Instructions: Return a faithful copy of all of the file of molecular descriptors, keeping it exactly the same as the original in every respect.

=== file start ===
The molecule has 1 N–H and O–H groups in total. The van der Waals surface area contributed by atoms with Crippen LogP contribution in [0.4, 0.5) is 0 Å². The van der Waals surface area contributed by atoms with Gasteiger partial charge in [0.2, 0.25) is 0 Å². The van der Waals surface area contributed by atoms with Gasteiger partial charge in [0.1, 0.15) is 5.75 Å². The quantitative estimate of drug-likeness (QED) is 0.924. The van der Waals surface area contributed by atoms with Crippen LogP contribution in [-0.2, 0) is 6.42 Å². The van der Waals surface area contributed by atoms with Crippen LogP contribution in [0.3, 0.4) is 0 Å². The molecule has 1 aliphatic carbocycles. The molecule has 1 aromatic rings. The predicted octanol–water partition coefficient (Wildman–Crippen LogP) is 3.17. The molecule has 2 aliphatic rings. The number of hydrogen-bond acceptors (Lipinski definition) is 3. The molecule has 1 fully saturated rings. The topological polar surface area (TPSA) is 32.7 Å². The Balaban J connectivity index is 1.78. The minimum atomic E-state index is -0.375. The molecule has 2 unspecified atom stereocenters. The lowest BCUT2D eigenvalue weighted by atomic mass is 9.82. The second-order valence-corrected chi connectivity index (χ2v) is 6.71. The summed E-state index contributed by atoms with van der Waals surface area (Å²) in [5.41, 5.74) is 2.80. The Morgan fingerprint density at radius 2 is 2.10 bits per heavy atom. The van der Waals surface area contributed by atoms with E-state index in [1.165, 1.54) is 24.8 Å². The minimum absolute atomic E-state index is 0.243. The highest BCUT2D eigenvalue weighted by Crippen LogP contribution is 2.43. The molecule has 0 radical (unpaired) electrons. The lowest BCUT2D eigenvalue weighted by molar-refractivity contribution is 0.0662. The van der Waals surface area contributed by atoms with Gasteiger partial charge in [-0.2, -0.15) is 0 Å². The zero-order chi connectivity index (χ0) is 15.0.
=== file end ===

The molecule has 1 N–H and O–H groups in total. The van der Waals surface area contributed by atoms with Crippen LogP contribution in [0.4, 0.5) is 0 Å². The van der Waals surface area contributed by atoms with Gasteiger partial charge in [0.2, 0.25) is 0 Å². The van der Waals surface area contributed by atoms with Gasteiger partial charge in [0.1, 0.15) is 5.75 Å². The quantitative estimate of drug-likeness (QED) is 0.924. The van der Waals surface area contributed by atoms with Crippen LogP contribution in [-0.2, 0) is 6.42 Å². The van der Waals surface area contributed by atoms with Crippen LogP contribution in [0.3, 0.4) is 0 Å². The molecule has 1 aliphatic carbocycles. The molecule has 1 aromatic rings. The predicted octanol–water partition coefficient (Wildman–Crippen LogP) is 3.17. The molecule has 2 aliphatic rings. The number of hydrogen-bond acceptors (Lipinski definition) is 3. The molecule has 1 fully saturated rings. The topological polar surface area (TPSA) is 32.7 Å². The Balaban J connectivity index is 1.78. The minimum atomic E-state index is -0.375. The molecule has 2 unspecified atom stereocenters. The lowest BCUT2D eigenvalue weighted by atomic mass is 9.82. The second-order valence-corrected chi connectivity index (χ2v) is 6.71. The summed E-state index contributed by atoms with van der Waals surface area (Å²) in [5.41, 5.74) is 2.80. The Morgan fingerprint density at radius 2 is 2.10 bits per heavy atom. The van der Waals surface area contributed by atoms with E-state index in [1.165, 1.54) is 24.8 Å². The minimum absolute atomic E-state index is 0.243. The highest BCUT2D eigenvalue weighted by Crippen LogP contribution is 2.43. The molecule has 0 radical (unpaired) electrons. The lowest BCUT2D eigenvalue weighted by molar-refractivity contribution is 0.0662. The van der Waals surface area contributed by atoms with Gasteiger partial charge in [-0.2, -0.15) is 0 Å². The zero-order chi connectivity index (χ0) is 15.0.